Re: Using standardized SI prefixes
On Fri, 15 Jun 2007, Ben Finney wrote:
David Verhasselt <firstname.lastname@example.org> writes:
Perhaps transforming it into a localization problem would do the
trick. This way, users would be able to set their preference on
byte-count in the same place as their preference on currency,
decimal, and am/pm vs 24h. Applications could make use of the
localization settings to calculate the amount of bytes, which would
hopefully eventually centralize and generalize what counting-method
the user sees.
A GiB is the same in any locale, and has the same display -- "GiB" --
in any locale. Displaying it another way is misleading.
I like the way ls -lh prints it's output, thankyouverymuch. Adding an
extra "iB" accomplishes nothing for me other than causing more filenames
I'm not saying "GiB" is always bad, but just because some standards
organization defined a prefix to mean something, doesn't mean the same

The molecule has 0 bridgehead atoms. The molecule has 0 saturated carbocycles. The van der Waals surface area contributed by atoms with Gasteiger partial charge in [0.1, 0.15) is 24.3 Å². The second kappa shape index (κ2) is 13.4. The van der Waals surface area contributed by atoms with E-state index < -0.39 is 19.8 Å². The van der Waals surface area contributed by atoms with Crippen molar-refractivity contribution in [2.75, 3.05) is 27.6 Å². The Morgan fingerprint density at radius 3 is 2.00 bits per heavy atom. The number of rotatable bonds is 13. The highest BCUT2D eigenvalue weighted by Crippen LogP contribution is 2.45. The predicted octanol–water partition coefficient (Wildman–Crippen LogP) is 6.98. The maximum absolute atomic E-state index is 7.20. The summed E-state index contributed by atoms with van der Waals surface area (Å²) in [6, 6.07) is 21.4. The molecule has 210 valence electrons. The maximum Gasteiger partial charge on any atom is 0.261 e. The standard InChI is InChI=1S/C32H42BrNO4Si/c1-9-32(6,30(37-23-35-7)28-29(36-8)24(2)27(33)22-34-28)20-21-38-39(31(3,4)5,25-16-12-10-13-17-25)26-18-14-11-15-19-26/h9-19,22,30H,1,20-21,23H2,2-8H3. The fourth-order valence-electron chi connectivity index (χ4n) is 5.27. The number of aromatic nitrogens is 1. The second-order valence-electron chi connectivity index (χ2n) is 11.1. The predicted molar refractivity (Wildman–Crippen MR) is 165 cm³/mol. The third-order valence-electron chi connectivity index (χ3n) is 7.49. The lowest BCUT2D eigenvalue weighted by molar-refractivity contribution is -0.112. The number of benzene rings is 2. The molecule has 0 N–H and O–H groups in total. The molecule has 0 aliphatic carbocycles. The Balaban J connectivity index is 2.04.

prefix doesn't also have another meaning.
When you see GB, why do you insist that the G must have the SI meaning,
when the B clearly doesn't? If I say 1 Ton, do you parse that as meaning
1 * 10^12 on's? :)
BTW, I prefer SI units over imperial ones, but there are no SI units for
information, so we're stuck using bits and bytes. I also generaly prefer
things to be unambiguous when there is no disadvantage, but, fortunately,
that is not a problem for me in any of the programs I use. They all use
the binary powers. If enough of them started using GiB, and even one of
the programs I use regurarly switched to using decimal powers, I would
suddenly become mistrustful of a lot of other programs, simply for not
wasting an i.